CloudSort CEO, Derek Szopa, is pretty much always thinking about how to improve the logistics industry, with a special focus on the wide-open opportunities to reinvent the often-neglected step-child of the supply chain, the middle mile. One source of inspiration from outside the category is Starlink, an internet provider that radically re-thought how to deliver internet service through an innovative application of mesh network principles. Derek believes these same principles can have application in the logistic industry too, if only we are creative enough in how we think about it. He recently recently published his thoughts on the matter in Supply Chain Brain.
Head over to that site to read the whole article. To whet your appetite, here are a few selected quotes from the article:
Manage fluctuations in supply and demand
In a distributed mesh network, carriers, shippers or 3PLs can add sortation capacity to the supply chain without having to build big hubs. Instead, they can build small nodes that are strategically placed close to points of origin, and have these nodes connect in a more direct way. By leveraging existing infrastructure close to the point of greatest value creation, carriers can increase efficiency and reduce costs, while also improving delivery times and customer satisfaction.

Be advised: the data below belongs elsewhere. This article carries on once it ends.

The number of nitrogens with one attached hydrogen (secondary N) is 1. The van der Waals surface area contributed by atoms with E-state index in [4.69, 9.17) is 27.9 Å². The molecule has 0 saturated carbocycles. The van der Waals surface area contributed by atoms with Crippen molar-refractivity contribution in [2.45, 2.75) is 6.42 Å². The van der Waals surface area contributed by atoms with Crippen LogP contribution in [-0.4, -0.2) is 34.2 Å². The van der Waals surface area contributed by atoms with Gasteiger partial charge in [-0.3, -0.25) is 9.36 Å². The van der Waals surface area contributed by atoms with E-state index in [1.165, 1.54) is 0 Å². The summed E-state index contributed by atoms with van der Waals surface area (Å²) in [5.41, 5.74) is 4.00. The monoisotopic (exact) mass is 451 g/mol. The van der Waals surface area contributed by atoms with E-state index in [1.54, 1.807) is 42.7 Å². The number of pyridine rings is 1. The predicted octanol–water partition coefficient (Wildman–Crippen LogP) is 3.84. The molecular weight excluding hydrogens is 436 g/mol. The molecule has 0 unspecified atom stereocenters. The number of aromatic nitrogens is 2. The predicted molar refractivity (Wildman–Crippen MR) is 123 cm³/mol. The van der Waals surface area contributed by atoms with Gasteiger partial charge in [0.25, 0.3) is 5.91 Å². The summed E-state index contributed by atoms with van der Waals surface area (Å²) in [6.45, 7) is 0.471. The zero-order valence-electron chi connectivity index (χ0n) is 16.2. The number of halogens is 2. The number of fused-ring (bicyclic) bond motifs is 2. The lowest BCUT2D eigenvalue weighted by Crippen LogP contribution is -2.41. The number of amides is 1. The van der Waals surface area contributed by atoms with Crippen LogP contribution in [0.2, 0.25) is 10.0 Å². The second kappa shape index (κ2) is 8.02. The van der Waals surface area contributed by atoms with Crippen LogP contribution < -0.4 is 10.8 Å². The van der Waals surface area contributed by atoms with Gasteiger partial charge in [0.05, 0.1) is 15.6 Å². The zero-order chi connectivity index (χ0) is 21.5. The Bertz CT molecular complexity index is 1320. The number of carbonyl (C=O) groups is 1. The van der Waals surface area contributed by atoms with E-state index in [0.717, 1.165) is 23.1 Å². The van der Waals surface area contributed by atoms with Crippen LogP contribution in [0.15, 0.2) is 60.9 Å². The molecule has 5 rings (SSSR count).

Just as Starlink's mesh network can reroute data packets based on real-time traffic conditions, a mesh-powered supply chain can optimize the grouping and routing of packages based on real-time logistics data, such as node utilization, weather conditions, and transportation availability. By dynamically adjusting routing and transportation modes, mesh networks can minimize transportation and distribution costs while also reducing waste and improving sustainability.
Increased transparency and accountability
But with mesh-powered logistics networks, stakeholders can gain real-time visibility into the movement of goods, providing full end-to-end transparency across the supply chain. More visibility means better coordination with stakeholders to identify bottlenecks and potential delays before they become serious issues.